Work Projects Administration


Also found in: Dictionary, Acronyms.

Work Projects Administration

(WPA), former U.S. government agency, established in 1935 by executive order of President Franklin Delano Roosevelt as the Works Progress Administration; it was renamed the Work Projects Administration in 1939, when it was made part of the Federal Works Agency. Created when unemployment was widespread, the WPA—headed by Harry L. Hopkins until 1938—was designed to increase the purchasing power of persons on relief by employing them on useful projects. WPA's building program included the construction of 116,000 buildings, 78,000 bridges, and 651,000 mi (1,047,000 km) of road and the improvement of 800 airports. Also a part of WPA's diversified activities were the Federal Art Project, the Federal Writers' Project, and the Federal Theatre Project. Close to 10,000 drawings, paintings, and sculptured works were produced through WPA, and many public buildings (especially post offices) were decorated with murals. The experiments in theatrical productions were highly praised and introduced many fresh ideas. Musical performances under the project averaged 4,000 a month. The most notable product of writers in WPA was a valuable series of state and regional guidebooks. WPA also conducted an education program and supervised the activities of the National Youth AdministrationNational Youth Administration
(NYA), former U.S. government agency established in 1935 within the Works Progress Administration; it was transferred in 1939 to the Federal Security Agency and was placed in 1942 under the War Manpower Commission.
..... Click the link for more information.
. At its peak WPA had about 3.5 million persons on its payrolls. Altogether WPA employed a total of 8.5 million persons, and total federal appropriations for the program amounted to almost $11 billion. There was sharp criticism of the WPA in a Senate committee report in 1939; the same year the WPA appropriation was cut, several projects were abolished, and others were curtailed. A strike of thousands of WPA workers to prevent a cut in wages on building projects was unsuccessful. Steadily increasing employment in the private sector, much speeded just before and during World War II, caused further drastic cuts in WPA appropriations and payrolls. In June, 1943, the agency officially went out of existence.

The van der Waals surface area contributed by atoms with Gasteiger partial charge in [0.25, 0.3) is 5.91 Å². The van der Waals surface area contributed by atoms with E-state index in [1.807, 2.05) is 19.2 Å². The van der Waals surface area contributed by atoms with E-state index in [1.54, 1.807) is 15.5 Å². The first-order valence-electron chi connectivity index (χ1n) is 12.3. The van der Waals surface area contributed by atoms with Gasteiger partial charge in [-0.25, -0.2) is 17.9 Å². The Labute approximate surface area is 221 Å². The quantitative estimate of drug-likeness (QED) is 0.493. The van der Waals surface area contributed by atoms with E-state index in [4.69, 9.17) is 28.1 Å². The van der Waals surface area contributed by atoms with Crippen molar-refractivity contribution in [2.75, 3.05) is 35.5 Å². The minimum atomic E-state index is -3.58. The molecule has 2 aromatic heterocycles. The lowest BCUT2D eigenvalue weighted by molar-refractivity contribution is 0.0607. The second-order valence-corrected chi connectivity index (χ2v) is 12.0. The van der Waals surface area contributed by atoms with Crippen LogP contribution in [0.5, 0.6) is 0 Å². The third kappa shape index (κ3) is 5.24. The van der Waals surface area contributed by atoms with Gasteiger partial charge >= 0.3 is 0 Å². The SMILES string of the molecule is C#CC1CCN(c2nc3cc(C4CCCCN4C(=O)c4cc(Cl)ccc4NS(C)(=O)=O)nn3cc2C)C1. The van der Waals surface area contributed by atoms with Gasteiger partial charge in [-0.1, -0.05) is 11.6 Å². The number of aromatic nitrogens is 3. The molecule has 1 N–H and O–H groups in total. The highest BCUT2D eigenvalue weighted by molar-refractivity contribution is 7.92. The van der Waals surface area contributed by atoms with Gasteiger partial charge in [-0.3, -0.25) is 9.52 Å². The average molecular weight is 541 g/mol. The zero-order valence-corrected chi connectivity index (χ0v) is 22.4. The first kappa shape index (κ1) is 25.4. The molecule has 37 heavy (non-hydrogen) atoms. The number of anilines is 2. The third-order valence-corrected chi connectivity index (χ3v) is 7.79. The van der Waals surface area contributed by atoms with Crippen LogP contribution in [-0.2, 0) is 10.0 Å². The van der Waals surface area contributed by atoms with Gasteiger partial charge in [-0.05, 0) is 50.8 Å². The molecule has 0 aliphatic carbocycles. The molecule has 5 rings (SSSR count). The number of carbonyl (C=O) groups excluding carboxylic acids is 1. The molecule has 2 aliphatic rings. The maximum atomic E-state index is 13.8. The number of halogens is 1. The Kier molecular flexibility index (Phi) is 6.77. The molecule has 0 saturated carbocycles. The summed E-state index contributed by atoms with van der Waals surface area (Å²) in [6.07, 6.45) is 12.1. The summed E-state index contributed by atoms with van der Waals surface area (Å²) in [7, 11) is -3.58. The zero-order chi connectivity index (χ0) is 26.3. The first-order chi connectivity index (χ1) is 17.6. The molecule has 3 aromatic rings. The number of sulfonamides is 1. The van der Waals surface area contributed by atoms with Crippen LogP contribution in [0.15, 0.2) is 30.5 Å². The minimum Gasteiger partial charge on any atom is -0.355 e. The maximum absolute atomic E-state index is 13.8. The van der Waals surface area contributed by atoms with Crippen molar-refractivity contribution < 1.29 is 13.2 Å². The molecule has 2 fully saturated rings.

Bibliography

See D. S. Howard, WPA and Federal Relief Policy (1943).

The Columbia Electronic Encyclopedia™ Copyright © 2013, Columbia University Press. Licensed from Columbia University Press. All rights reserved. www.cc.columbia.edu/cu/cup/
References in periodicals archive ?
Moore, Work Projects Administration, 12 September 1939, Helen Chandler Ryan Collection, MSS 721, box 1, folder 5.
During the Depression, the Work Projects Administration financed The Living Newspaper, a multi-year series of plays based on news ripped from the headlines.
Congress established many new agencies, including the Civilian Conservation Corps, National Youth Administration, Public Works Administration, and Work Projects Administration, which hired people to perform useful tasks.
Back in the 1930s, during the American Great Depression, President Roosevelt created the Work Projects Administration, or WPA, and its sole function was to create honest work for the unemployed masses.
The vote enabled the issuance of a $75,000 bond, seed money for the $3.5 million Work Projects Administration grant that followed.
Federal Government Work Projects Administration programs opened the market for private manufacturers of construction castings.
In 1934, the federal Work Projects Administration (WPA) commissioned a huge mural that would serve as a counterpoint to the miseries of the Great Depression.